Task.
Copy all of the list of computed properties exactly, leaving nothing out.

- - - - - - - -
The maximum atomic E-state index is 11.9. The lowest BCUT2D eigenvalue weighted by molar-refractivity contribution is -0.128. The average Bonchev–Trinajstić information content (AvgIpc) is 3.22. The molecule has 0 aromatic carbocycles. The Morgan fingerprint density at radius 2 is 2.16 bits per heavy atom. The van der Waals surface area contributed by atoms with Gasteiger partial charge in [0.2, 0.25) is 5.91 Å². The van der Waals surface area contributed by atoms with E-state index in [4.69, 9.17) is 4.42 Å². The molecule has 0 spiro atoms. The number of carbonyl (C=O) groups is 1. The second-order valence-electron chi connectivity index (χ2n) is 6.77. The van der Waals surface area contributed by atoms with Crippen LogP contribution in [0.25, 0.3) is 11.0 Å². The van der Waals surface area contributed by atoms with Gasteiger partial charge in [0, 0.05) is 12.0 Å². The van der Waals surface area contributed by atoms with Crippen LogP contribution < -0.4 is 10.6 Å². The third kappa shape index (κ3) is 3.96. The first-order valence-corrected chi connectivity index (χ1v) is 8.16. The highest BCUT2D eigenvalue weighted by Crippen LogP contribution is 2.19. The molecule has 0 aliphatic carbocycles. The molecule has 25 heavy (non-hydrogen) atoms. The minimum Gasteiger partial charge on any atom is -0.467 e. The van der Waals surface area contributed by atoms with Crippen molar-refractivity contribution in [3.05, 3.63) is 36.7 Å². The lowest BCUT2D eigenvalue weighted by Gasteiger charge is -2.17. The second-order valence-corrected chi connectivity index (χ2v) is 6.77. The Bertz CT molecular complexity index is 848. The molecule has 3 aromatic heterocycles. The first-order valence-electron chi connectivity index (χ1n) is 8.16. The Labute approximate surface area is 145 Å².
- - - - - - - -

The maximum atomic E-state index is 11.9. The lowest BCUT2D eigenvalue weighted by molar-refractivity contribution is -0.128. The average Bonchev–Trinajstić information content (AvgIpc) is 3.22. The molecule has 0 aromatic carbocycles. The Morgan fingerprint density at radius 2 is 2.16 bits per heavy atom. The van der Waals surface area contributed by atoms with Gasteiger partial charge in [0.2, 0.25) is 5.91 Å². The van der Waals surface area contributed by atoms with E-state index in [4.69, 9.17) is 4.42 Å². The molecule has 0 spiro atoms. The number of carbonyl (C=O) groups is 1. The second-order valence-electron chi connectivity index (χ2n) is 6.77. The van der Waals surface area contributed by atoms with Crippen LogP contribution in [0.25, 0.3) is 11.0 Å². The van der Waals surface area contributed by atoms with Gasteiger partial charge in [0, 0.05) is 12.0 Å². The van der Waals surface area contributed by atoms with Crippen LogP contribution < -0.4 is 10.6 Å². The third kappa shape index (κ3) is 3.96. The first-order valence-corrected chi connectivity index (χ1v) is 8.16. The highest BCUT2D eigenvalue weighted by Crippen LogP contribution is 2.19. The molecule has 0 aliphatic carbocycles. The molecule has 25 heavy (non-hydrogen) atoms. The minimum Gasteiger partial charge on any atom is -0.467 e. The van der Waals surface area contributed by atoms with Crippen molar-refractivity contribution in [3.05, 3.63) is 36.7 Å². The lowest BCUT2D eigenvalue weighted by Gasteiger charge is -2.17. The second-order valence-corrected chi connectivity index (χ2v) is 6.77. The Bertz CT molecular complexity index is 848. The molecule has 3 aromatic heterocycles. The first-order valence-electron chi connectivity index (χ1n) is 8.16. The Labute approximate surface area is 145 Å².